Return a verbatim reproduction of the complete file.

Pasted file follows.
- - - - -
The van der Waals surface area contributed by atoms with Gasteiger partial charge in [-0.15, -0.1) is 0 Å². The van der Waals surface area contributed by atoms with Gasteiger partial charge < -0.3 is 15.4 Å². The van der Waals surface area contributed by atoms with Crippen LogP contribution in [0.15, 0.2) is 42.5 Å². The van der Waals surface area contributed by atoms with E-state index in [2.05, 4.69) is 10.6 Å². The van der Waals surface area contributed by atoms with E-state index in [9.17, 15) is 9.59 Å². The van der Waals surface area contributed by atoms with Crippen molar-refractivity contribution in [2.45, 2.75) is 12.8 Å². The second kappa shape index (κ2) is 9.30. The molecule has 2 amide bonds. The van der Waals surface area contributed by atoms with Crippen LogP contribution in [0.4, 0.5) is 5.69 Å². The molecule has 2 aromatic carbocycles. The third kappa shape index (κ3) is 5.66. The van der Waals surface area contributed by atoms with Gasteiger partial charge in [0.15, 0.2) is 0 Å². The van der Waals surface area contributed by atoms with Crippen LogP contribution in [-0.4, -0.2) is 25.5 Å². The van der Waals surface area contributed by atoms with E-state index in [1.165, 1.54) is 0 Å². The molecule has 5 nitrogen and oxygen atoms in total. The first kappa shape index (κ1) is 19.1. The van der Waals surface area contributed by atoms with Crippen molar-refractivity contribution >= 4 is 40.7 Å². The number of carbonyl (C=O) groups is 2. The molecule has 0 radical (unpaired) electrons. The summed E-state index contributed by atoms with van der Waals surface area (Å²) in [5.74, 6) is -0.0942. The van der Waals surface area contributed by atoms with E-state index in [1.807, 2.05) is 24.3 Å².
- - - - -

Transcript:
The van der Waals surface area contributed by atoms with Gasteiger partial charge in [-0.15, -0.1) is 0 Å². The van der Waals surface area contributed by atoms with Gasteiger partial charge < -0.3 is 15.4 Å². The van der Waals surface area contributed by atoms with Crippen LogP contribution in [0.15, 0.2) is 42.5 Å². The van der Waals surface area contributed by atoms with E-state index in [2.05, 4.69) is 10.6 Å². The van der Waals surface area contributed by atoms with E-state index in [9.17, 15) is 9.59 Å². The van der Waals surface area contributed by atoms with Crippen molar-refractivity contribution in [2.45, 2.75) is 12.8 Å². The second kappa shape index (κ2) is 9.30. The molecule has 2 amide bonds. The van der Waals surface area contributed by atoms with Crippen LogP contribution in [0.4, 0.5) is 5.69 Å². The molecule has 2 aromatic carbocycles. The third kappa shape index (κ3) is 5.66. The van der Waals surface area contributed by atoms with Gasteiger partial charge in [0.15, 0.2) is 0 Å². The van der Waals surface area contributed by atoms with Crippen LogP contribution in [-0.4, -0.2) is 25.5 Å². The van der Waals surface area contributed by atoms with E-state index in [1.165, 1.54) is 0 Å². The molecule has 5 nitrogen and oxygen atoms in total. The first kappa shape index (κ1) is 19.1. The van der Waals surface area contributed by atoms with Crippen molar-refractivity contribution >= 4 is 40.7 Å². The number of carbonyl (C=O) groups is 2. The molecule has 0 radical (unpaired) electrons. The summed E-state index contributed by atoms with van der Waals surface area (Å²) in [5.74, 6) is -0.0942. The van der Waals surface area contributed by atoms with E-state index in [1.807, 2.05) is 24.3 Å².